Why is Google Shunning Windows 8 and Windows Phone?

Google DriveIf you’re anxiously awaiting the arrival of a dedicated Google Maps application for Windows Phone 8, you might be waiting a very long time. In fact, you might be holding your breath equally as long for Google Drive or Gmail.

Clay Bavor, Google’s Product Management Director, recently told V3: “We have no plans to build out Windows apps. We are very careful about where we invest and will go where the users are but they are not on Windows Phone or Windows 8.”

That’s a pretty harsh sign coming from one of the largest service companies currently operating, but this decision says a lot about Google’s dedication to proper resource management. The fact of the matter is that, though Windows 8 and Windows Phone 8 might have a considerable amount of users at this early stage, it’s little more than a blip on the radar in terms of Google’s overall user base.

Many — if not all — of Google’s services and products can be accessed through a browser. Windows Phone 8 has a capable included browser that will run the majority of these applications without issue, and because of that there’s little reason to actually develop these dedicated apps unless there is a high demand for them.

I’m a Windows 8 user and I have yet to feel compelled to seek out a dedicated application for Google services. Windows RT users might feel differently, but with applications like Google Drive and Gmail being so readily available in a browser, what’s the point?

I doubt Google is intentionally shunning anyone. It’s simply making a wise business decision.

You have to put your resources where the users are. When Google Maps was originally removed from iOS with the release of iPhone 5, the immediate response from Google was that it had no intention to develop a Google Maps app for the platform. After much customer demand, it was done and that app came out last week. The same call for attention would need to be made by Windows Phone 8 users, but the likelihood of that happening without a sharp growth in the platform is fairly slim.

As of right now, a great deal of developers see the new apps platform on Windows 8 as a bit more of an experiment than a certainty in the long-term. If Windows 8 doesn’t take off and its app platform falls short, then Google would have wasted many hours developing apps for it. Those hours could well have been spent on improving its iOS or Android apps, as well as continuing to service Windows 7/Vista/XP and OS X users who are currently benefiting from dedicated apps.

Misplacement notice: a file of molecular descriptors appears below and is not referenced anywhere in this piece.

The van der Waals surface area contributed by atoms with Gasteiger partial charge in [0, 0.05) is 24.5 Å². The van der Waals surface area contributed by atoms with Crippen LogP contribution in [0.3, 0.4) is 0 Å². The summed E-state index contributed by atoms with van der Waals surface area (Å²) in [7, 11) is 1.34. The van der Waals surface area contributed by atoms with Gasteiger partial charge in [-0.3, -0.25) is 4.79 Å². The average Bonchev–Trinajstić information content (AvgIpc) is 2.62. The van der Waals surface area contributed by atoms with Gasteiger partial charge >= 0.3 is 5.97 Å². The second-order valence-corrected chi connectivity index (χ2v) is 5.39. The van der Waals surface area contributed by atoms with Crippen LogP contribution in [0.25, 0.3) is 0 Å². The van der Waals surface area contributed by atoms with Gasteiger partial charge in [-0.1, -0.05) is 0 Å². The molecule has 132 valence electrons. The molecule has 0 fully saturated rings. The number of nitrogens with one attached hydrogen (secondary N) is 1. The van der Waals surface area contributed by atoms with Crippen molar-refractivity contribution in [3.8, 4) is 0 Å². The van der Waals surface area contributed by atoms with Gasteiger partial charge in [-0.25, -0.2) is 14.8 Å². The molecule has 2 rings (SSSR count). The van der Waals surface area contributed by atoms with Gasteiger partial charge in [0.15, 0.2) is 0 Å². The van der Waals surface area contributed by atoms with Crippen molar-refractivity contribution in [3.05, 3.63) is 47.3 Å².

Any new platform from any company is a gamble for its developers. Imagine how much time was practically thrown away by developers rushing to put out applications for webOS when the Palm Pre and HP TouchPad launched only to have the supporting hardware pretty much fade out of existence shortly after. That same time could have been better spent developing better apps for Android, iOS, or even RIM’s BlackBerry OS. Hindsight is 20/20, and it’s perfectly reasonable for any company to be cautious about diving into a new ecosystem, even if it comes from Microsoft.

What do you think? Is Google missing out on a big opportunity by not building dedicated apps for Windows 8 or Windows Phone 8?

Article Written by

Ryan Matthew Pierson has worked as a broadcaster, writer, and producer for media outlets ranging from local radio stations to internationally syndicated programs. His experience includes every aspect of media production. He has over a decade of experience in terrestrial radio, Internet multimedia, and commercial video production.

  • Thalles

    I agree. I made the mistake of moving from an iOS device to a Windows Phone 8 device, and clearly Windows Phone is not fully baked yet. It’s a child, and it doesn’t seem to be growing up as fast as it should.

    The smart move for a platform that just started and doesn’t have a big number of apps is to ship it’s OS with a very strong browser, which doesn’t happen in Windows Phone 8. It cannot render 3D objects in javascript, it cannot run heavy javascript websites because the browser will crash, it cannot handle touch events properly if the wesbsite is not specifically written for Windows Phone, it can’t render properly the standard meta tags for web applications and it cannot run offline webapps. In other words: its the worst browser I’ve used in decades.

    If your smartphome doesn’t have apps, and you cannot use the web properly, it becames a piece of brick, useless.

    Windows Phone 8 still lacks a lot of basic features, included in any decent smartphone. It’s so weird that such basic things as the ability of lock the screen rotation was implemented so recently.

    Also, the Office is such a big joke. You can’t do anything there. I can see why Microsoft is failing in this post-pc era. Microsoft doens’t believe that people can do things with a touch screen. Even their tablets doens’t have a touchscreen friendly Office. For Microsoft YOU HAVE TO USE A KEYBOARD to work. Meanwhile in other platforms, such as iOS and Android, people are doing their homeworks in their tablets, editing movies in their phones, creating music, painting, and doing professional work. With no keyboard attached.

    Microsoft has a long way to go. But with this closed mind and disbelieve in the new era, I don’t think they are going much further. Google is doing the right thing.